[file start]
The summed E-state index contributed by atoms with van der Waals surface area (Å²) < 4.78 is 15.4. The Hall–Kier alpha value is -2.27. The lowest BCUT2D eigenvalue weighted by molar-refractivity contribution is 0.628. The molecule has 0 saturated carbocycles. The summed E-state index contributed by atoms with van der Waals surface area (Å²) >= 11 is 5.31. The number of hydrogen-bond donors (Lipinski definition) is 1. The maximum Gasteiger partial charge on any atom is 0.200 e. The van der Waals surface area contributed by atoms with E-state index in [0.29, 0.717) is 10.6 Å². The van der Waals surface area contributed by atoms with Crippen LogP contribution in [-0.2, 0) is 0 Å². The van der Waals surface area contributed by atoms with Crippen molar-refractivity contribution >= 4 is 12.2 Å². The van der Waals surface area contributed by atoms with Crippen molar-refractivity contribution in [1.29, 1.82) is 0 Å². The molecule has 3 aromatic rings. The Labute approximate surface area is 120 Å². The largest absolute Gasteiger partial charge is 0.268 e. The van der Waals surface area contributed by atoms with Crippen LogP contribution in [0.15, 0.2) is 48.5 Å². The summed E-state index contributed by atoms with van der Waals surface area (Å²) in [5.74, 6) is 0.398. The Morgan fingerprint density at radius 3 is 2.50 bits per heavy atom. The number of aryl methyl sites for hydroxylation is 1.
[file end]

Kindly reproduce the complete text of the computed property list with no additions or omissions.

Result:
The summed E-state index contributed by atoms with van der Waals surface area (Å²) < 4.78 is 15.4. The Hall–Kier alpha value is -2.27. The lowest BCUT2D eigenvalue weighted by molar-refractivity contribution is 0.628. The molecule has 0 saturated carbocycles. The summed E-state index contributed by atoms with van der Waals surface area (Å²) >= 11 is 5.31. The number of hydrogen-bond donors (Lipinski definition) is 1. The maximum Gasteiger partial charge on any atom is 0.200 e. The van der Waals surface area contributed by atoms with E-state index in [0.29, 0.717) is 10.6 Å². The van der Waals surface area contributed by atoms with Crippen LogP contribution in [-0.2, 0) is 0 Å². The van der Waals surface area contributed by atoms with Crippen molar-refractivity contribution >= 4 is 12.2 Å². The van der Waals surface area contributed by atoms with Crippen molar-refractivity contribution in [1.29, 1.82) is 0 Å². The molecule has 3 aromatic rings. The Labute approximate surface area is 120 Å². The largest absolute Gasteiger partial charge is 0.268 e. The van der Waals surface area contributed by atoms with Crippen LogP contribution in [0.15, 0.2) is 48.5 Å². The summed E-state index contributed by atoms with van der Waals surface area (Å²) in [5.74, 6) is 0.398. The Morgan fingerprint density at radius 3 is 2.50 bits per heavy atom. The number of aryl methyl sites for hydroxylation is 1.